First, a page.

Under Warner, he also excelled in track and field at Carlisle. Thorpe qualified for the 1912 U.S. Olympics team in the pentathlon and decathlon. Warner was the coach of the team that traveled to Stockholm, Sweden for the Games. In a stunning dominant performance, Thorpe won both multi-event competitions, receiving special trophies from the king of Sweden and the emperor of Russia along with the two gold medals.
After the Olympic performance, Thorpe returned home to great acclaim, including a ticker tape parade in New York City. Heading back to the gridiron that fall, he led Carlisle to victory over Army at West Point in one of the greatest all-time college games. Maraniss makes a point of mentioning that the West Point stadium lies in the shadow of Custer's tomb. Dwight Eisenhower played for the Army squad, and remembered Thrope's prowess throughout his life. Thorpe and his Carlisle teammates celebrated the win as revenge for the U.S. Army's destruction of Indian tribes.
In 1913, newspaper reports disclosed that Thorpe had received payment for playing semipro baseball in 1910 and 1911 in North Carolina. Declared a professional in violation of the Olympics' then strict amateurism rules, Thorpe was stripped of his medals and trophies, beginning a controversy that generated heated debate for years.
Maraniss presents convincing evidence that Warner and Carlisle President Moses Friedman knew about Thorpe playing for Rocky Mount and Wilmington in the league, which went defunct after several years. College athletes playing minor league baseball was an accepted practice. But Thorpe unlike the others didn't use an assumed name.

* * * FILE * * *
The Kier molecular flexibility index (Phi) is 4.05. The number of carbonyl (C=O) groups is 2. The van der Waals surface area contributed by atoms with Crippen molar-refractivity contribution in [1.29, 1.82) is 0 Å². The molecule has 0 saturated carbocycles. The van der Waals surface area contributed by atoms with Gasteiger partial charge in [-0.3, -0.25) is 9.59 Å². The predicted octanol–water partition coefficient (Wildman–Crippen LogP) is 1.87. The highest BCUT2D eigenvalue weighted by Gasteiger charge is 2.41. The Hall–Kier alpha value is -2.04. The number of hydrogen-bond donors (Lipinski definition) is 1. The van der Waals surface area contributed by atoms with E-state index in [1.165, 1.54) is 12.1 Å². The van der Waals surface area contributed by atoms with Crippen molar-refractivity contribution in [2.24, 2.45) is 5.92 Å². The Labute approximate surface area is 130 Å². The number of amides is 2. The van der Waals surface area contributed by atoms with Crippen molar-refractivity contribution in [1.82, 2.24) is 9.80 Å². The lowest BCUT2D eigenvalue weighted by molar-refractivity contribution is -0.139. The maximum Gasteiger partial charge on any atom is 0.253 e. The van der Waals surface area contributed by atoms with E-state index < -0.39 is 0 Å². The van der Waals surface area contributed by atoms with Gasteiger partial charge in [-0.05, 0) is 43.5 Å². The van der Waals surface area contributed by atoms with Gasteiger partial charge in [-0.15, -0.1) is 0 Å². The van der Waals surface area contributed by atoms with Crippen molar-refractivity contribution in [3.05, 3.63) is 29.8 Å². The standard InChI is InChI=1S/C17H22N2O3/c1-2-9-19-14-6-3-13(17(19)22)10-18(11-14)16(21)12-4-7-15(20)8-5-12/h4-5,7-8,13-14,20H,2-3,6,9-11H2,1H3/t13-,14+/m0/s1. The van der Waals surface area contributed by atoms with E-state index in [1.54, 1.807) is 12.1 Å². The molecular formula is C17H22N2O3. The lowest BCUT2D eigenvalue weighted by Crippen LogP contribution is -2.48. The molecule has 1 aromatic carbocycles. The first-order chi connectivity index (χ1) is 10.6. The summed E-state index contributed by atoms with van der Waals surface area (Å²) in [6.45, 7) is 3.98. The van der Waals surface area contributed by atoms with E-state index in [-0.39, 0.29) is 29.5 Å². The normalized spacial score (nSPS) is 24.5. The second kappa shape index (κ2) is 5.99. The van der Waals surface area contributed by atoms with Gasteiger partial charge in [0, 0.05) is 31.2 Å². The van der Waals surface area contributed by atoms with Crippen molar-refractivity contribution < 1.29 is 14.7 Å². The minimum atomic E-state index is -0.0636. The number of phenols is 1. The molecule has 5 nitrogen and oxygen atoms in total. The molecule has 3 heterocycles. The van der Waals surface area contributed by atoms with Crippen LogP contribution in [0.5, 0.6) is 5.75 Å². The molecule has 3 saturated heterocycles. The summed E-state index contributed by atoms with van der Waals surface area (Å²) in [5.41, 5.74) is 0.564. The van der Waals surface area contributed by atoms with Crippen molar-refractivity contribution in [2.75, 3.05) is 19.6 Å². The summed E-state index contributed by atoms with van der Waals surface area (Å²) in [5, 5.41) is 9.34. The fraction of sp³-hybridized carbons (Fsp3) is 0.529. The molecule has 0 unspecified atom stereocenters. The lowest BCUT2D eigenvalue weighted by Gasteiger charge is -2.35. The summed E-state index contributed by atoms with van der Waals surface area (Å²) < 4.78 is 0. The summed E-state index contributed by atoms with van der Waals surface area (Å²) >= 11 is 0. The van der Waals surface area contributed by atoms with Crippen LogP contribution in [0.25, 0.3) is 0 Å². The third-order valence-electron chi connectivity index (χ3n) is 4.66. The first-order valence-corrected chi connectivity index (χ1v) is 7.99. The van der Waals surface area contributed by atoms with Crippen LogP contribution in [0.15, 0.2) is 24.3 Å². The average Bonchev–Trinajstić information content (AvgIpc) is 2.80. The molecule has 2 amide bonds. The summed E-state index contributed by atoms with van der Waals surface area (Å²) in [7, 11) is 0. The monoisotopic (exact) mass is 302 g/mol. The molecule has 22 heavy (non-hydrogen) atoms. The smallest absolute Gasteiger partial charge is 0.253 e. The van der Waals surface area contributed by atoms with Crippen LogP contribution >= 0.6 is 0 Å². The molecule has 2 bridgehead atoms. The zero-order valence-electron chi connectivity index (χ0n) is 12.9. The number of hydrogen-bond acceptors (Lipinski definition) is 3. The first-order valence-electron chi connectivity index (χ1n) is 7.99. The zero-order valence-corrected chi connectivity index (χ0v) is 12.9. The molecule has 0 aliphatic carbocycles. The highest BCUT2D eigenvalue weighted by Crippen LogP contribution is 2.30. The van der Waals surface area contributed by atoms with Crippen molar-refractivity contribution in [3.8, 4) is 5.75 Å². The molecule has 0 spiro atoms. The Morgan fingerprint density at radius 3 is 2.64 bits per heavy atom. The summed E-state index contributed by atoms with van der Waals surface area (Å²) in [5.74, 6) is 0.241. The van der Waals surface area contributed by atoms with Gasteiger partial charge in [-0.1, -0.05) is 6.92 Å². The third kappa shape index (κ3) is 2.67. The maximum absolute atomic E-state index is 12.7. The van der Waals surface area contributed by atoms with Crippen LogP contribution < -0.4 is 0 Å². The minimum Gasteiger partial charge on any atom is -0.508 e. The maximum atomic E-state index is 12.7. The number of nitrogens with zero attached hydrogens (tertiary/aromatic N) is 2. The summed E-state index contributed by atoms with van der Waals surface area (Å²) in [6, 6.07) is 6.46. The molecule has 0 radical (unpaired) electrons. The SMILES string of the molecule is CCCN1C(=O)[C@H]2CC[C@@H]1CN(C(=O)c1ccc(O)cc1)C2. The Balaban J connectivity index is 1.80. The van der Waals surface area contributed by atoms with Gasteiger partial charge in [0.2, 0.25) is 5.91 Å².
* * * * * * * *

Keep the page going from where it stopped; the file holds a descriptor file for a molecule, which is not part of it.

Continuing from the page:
Warner denied knowing about Thorpe playing in the minor league, and condescendingly blamed Thorpe for the transgression. James Sullivan, the head of the American Amateur Union, also refused to defend him.
Thorpe lost his medals and trophies although the rules for the Stockholm Olympics stipulated that any charges of professionalism had to be made within 60 days. The newspaper reports about Thorpe's minor league play arose 180 days after the Olympics ended.
But the International Olympics Committee decided to strip Thorpe of his medals and trophies, a decision that Sullivan refused to challenge. Sullivan ordered that the medals and trophies be quickly sent to the IOC, which also removed Thorpe from the record book. Maraniss gives an inadequate explanation of why Sullivan took such hasty action, and how the AAU could take ownership of what might be considered Thorpe's personal property.
Longtime American Olympics Committee and International Olympics Committee head Avery Brundage for years refused to restore Thorpe's victories. Castigated by Maraniss as a Nazi sympathizer who supported the 1936 Berlin Olympics, Brundage competed in the 1912 decathlon, withdrawing after a few events. The book indicates that Brundage might have been moved by resentment over Thorpe's success.
After years of protest by Thorpe's family, and Rice and other sportswriters, the IOC in 1982 partially restored Thorpe's triumphs, declaring him a co-champion with the runners-up. His family received replicas of his medals, which were somehow lost over the years. Maraniss doesn't say, but the trophies, a sculpture and a sterling silver Viking ship, presumably remain at the Olympics headquarters in Switzerland.
Just before the publication of Maraniss' book, the IOC announced the full restoration of Thorpe's victories.
Thorpe's greatness transcended a few medals, even in his most desperate days. Maraniss portrays a resilient man who never lost his champion's heart.